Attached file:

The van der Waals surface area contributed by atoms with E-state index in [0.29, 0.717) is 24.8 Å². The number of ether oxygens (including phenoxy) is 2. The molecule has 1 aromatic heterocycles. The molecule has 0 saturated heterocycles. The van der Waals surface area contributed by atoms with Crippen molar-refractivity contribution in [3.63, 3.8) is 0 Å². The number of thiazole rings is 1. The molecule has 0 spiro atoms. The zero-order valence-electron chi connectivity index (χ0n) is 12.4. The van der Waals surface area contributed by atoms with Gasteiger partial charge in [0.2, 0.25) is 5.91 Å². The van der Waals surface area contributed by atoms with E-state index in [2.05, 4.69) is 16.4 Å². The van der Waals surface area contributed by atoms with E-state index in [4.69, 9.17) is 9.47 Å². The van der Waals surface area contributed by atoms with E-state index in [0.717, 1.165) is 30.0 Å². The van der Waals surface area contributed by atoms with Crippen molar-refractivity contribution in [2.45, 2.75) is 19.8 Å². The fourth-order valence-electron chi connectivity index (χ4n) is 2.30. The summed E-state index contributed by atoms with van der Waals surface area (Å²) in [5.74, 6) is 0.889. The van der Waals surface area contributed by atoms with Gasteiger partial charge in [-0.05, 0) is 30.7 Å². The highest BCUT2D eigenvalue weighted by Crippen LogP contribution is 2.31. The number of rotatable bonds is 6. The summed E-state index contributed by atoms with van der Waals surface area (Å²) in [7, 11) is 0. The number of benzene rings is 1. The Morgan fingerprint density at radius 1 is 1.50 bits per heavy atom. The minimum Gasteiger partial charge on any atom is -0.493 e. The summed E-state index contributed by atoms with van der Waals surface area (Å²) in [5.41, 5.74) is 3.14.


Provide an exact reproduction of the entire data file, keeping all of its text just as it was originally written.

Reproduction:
The van der Waals surface area contributed by atoms with E-state index in [0.29, 0.717) is 24.8 Å². The number of ether oxygens (including phenoxy) is 2. The molecule has 1 aromatic heterocycles. The molecule has 0 saturated heterocycles. The van der Waals surface area contributed by atoms with Crippen molar-refractivity contribution in [3.63, 3.8) is 0 Å². The number of thiazole rings is 1. The molecule has 0 spiro atoms. The zero-order valence-electron chi connectivity index (χ0n) is 12.4. The van der Waals surface area contributed by atoms with Gasteiger partial charge in [0.2, 0.25) is 5.91 Å². The van der Waals surface area contributed by atoms with E-state index in [2.05, 4.69) is 16.4 Å². The van der Waals surface area contributed by atoms with E-state index in [4.69, 9.17) is 9.47 Å². The van der Waals surface area contributed by atoms with E-state index in [0.717, 1.165) is 30.0 Å². The van der Waals surface area contributed by atoms with Crippen molar-refractivity contribution in [2.45, 2.75) is 19.8 Å². The fourth-order valence-electron chi connectivity index (χ4n) is 2.30. The summed E-state index contributed by atoms with van der Waals surface area (Å²) in [5.74, 6) is 0.889. The van der Waals surface area contributed by atoms with Gasteiger partial charge in [-0.05, 0) is 30.7 Å². The highest BCUT2D eigenvalue weighted by Crippen LogP contribution is 2.31. The number of rotatable bonds is 6. The summed E-state index contributed by atoms with van der Waals surface area (Å²) in [7, 11) is 0. The number of benzene rings is 1. The Morgan fingerprint density at radius 1 is 1.50 bits per heavy atom. The minimum Gasteiger partial charge on any atom is -0.493 e. The summed E-state index contributed by atoms with van der Waals surface area (Å²) in [5.41, 5.74) is 3.14.